How to Attract Birds to a Small Backyard

Turn your small-space backyard into a haven for feathered friends.

Birds are easy to please. Give them the necessities (food, water, and shelter) and they visit backyards of any size, or even balconies and patios, says Laura Erickson, bird expert and author.

Urban areas are as bird-friendly as large suburban backyards. Think about this: Most of our biggest cities are built on rivers or large lakes, which also happen to be migration pathways. As birds travel, especially during spring and fall migration, they’re on the lookout for familiar scenery.

Jam-pack multiple containers with bird-friendly blooms and add a feeder and a birdbath, and your small space will be swarming with birds in no time.

Grow These Small-Space Plants

The key to attracting birds to a small area is to get your space noticed, Laura says. And the first thing a bird sees are plants, which they associate with food and shelter. Shrubs grow well in small yards or containers, and birds use them as nest sites or to escape from predators. Remember that plants are home to insects, which are an important part of a bird’s diet. The more plants you have, the more birds you attract. (Read: Top 10 Shrubs for Your Small-Space Garden)

Select Super Seeds

Black oil sunflower seed is the go-to meal for virtually all birds, Laura says. It’s an ideal option if you have space for only one feeder. Because the seeds are more fragile than striped sunflower, a variety of birds can crack them open easily.

Serve their favorite seeds in an acrylic window feeder if you are tight on space. Buy one with suction cups to attach to a pane of glass, and make sure it has tiny perches for songbirds, Laura says. The small perches prevent nuisance birds, like pigeons, from gaining access to the seeds. (Read: 3 Types of Seeds Birds Love Best)

Buy a Birdbath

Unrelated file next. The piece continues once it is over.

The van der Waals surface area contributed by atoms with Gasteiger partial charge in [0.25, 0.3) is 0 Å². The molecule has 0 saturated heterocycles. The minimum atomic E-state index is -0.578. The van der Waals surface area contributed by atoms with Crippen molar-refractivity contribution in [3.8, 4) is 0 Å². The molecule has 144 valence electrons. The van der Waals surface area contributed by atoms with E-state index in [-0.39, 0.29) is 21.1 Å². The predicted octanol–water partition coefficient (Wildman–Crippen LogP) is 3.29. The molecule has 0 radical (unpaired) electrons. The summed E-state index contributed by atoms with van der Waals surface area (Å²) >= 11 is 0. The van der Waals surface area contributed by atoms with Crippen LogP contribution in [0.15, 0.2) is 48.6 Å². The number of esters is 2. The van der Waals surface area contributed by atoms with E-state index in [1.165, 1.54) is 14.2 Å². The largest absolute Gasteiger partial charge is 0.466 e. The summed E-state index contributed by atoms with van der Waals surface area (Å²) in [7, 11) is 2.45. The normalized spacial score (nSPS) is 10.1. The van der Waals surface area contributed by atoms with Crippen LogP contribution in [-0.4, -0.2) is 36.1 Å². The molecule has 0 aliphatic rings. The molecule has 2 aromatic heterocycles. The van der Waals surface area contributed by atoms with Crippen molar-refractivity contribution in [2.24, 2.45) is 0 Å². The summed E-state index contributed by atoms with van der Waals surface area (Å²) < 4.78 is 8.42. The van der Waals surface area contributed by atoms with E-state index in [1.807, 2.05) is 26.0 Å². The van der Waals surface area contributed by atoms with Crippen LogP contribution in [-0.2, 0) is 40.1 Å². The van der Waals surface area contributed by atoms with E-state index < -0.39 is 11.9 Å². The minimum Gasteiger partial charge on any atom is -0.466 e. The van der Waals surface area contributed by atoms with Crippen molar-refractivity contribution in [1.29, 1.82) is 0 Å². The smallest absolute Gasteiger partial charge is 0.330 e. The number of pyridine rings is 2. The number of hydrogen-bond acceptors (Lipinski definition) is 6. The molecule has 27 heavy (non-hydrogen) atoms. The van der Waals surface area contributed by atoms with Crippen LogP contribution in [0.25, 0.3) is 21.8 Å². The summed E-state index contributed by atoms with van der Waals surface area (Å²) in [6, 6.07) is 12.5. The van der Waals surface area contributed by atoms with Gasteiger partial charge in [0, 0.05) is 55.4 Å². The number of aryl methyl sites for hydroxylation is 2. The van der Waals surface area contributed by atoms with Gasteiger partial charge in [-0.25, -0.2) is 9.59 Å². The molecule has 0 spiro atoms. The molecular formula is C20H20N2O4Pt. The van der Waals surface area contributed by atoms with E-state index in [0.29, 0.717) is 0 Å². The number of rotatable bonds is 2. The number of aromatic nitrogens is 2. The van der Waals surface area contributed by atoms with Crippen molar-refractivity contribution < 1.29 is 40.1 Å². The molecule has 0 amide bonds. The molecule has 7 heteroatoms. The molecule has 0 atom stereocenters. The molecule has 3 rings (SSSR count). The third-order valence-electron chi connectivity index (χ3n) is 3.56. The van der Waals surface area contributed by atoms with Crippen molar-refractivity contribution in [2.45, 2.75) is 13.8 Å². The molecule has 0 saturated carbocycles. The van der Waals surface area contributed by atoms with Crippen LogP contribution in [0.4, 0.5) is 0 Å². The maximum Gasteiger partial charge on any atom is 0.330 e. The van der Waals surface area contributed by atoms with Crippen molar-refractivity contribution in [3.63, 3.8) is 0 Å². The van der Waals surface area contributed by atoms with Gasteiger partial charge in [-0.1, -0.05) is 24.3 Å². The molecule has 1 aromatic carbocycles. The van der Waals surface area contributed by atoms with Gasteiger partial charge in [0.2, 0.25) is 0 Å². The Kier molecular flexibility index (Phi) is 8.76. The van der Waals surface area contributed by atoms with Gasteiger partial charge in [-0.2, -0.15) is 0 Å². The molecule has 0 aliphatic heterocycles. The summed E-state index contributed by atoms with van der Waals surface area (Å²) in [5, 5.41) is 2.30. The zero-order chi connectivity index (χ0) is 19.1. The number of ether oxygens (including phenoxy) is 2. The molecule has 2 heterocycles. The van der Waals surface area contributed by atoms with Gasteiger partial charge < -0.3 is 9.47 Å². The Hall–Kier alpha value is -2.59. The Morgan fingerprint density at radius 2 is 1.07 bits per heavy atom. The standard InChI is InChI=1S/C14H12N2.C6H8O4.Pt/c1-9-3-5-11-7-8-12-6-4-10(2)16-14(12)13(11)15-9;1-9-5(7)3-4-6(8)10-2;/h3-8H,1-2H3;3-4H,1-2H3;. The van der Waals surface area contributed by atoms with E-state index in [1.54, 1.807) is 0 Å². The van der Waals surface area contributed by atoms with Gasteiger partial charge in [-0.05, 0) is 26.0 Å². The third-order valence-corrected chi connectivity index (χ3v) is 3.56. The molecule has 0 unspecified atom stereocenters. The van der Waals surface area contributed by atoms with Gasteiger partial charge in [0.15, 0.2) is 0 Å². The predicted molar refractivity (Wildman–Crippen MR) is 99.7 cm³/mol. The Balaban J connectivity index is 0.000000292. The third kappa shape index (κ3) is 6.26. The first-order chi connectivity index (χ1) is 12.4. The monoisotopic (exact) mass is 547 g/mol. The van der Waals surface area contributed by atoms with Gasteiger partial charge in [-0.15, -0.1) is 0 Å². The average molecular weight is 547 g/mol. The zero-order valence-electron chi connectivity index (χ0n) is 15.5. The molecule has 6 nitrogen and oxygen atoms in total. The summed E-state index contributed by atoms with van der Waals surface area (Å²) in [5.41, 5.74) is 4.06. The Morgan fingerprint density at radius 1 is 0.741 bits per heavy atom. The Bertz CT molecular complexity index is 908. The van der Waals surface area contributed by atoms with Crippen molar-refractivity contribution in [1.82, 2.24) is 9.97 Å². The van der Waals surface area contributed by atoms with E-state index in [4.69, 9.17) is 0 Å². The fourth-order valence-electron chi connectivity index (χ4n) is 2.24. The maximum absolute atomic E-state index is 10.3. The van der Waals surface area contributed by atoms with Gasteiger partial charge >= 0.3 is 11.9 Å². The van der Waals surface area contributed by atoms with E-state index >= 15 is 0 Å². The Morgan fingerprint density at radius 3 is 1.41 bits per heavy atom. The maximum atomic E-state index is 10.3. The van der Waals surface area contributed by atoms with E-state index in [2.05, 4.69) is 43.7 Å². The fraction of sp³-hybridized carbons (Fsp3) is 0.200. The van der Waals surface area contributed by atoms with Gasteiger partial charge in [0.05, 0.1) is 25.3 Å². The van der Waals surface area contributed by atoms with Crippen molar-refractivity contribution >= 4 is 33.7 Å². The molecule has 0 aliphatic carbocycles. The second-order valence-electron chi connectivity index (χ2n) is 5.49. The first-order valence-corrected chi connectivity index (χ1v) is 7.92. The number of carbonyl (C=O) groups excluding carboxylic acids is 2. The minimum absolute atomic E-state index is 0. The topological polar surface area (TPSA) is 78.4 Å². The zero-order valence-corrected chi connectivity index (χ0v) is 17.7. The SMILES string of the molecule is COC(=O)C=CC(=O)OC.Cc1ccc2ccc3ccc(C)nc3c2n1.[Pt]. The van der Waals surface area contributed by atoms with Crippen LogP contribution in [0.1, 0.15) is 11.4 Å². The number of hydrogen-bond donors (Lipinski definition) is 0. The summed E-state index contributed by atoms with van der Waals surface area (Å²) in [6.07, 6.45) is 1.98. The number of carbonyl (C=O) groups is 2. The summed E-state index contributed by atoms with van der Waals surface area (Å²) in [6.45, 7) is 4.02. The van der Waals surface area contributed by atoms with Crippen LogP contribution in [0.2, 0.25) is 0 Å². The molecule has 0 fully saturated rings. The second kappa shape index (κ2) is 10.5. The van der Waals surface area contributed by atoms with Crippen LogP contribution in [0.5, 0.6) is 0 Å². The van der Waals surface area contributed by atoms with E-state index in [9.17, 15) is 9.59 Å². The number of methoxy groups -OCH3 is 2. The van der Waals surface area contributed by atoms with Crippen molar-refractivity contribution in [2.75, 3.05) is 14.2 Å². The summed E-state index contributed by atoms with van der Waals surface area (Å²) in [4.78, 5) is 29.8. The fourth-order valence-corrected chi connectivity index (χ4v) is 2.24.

Get the biggest bang for your birdbath buck when you add moving water to an ordinary bath. Birds hear the trickling bubbling sound and stop for a drink or a dip, Laura says. It’s as easy as adding a solar-powered pump to a bath in a sunny spot. Laura found that a desk bubbler placed in a shallow pan makes a simple water feature in a pinch.

Set up your backyard with the trifecta and watch birds right from your window. Once birds find your space and adjust to the surroundings, they come back for more. (Read: Make a Simple Homemade Birdbath)

Bonus Tip!

If you don’t have room for a feeder, just skip it! Spread white millet in front of shrubs for ground-feeders like juncos and sparrows. Or smear chunky peanut butter on a tree trunk for chickadees and woodpeckers.

Victory in the City

Field Editors share their best tips for feeding birds in urban areas.

I attach a board to the window ledge and sprinkle sunflower seeds across it. The birds come to the makeshift feeder even with me watching. The key is nearby shrubs that offer the birds protection. — Grace Huffman Oklahoma City, Oklahoma

I have a feeding station and keep all the feeders together. Because I live in town, neighborhood cats are an issue, so the feeders are high up and near a tree to provide shelter for the birds. — Rebecca Williamson Bushnell, Illinois

Kirsten Schrader
Kirsten has more than 15 years of experience writing and editing birding and gardening content. As content director of Birds & Blooms, she leads the team of editors and freelance writers sharing tried-and-true advice for nature enthusiasts who love to garden and feed birds in their backyards. Since joining Birds & Blooms 17 years ago, Kirsten has held roles in digital and print, editing direct-to-consumer books, running as many as five magazines as a time and managing special interest publications. Kirsten has traveled to see amazing North American birds, and attended various festivals, including Sedona Hummingbird Festival, Rio Grande Bird Festival, The Biggest Week in American Birding Festival and Cape May Spring Festival. She has also witnessed the epic sandhill crane migration while on a photography workshop trip to Colorado. Kirsten has participated in several GardenComm and Outdoor Writers Association of America annual conferences and is a member of the Wisconsin Society for Ornithology. When she's not researching, writing and editing all things birding and gardening, Kirsten is enjoying the outdoors with her nature-loving family. She and her husband are slowly chipping away at making their small acreage the backyard of their dreams.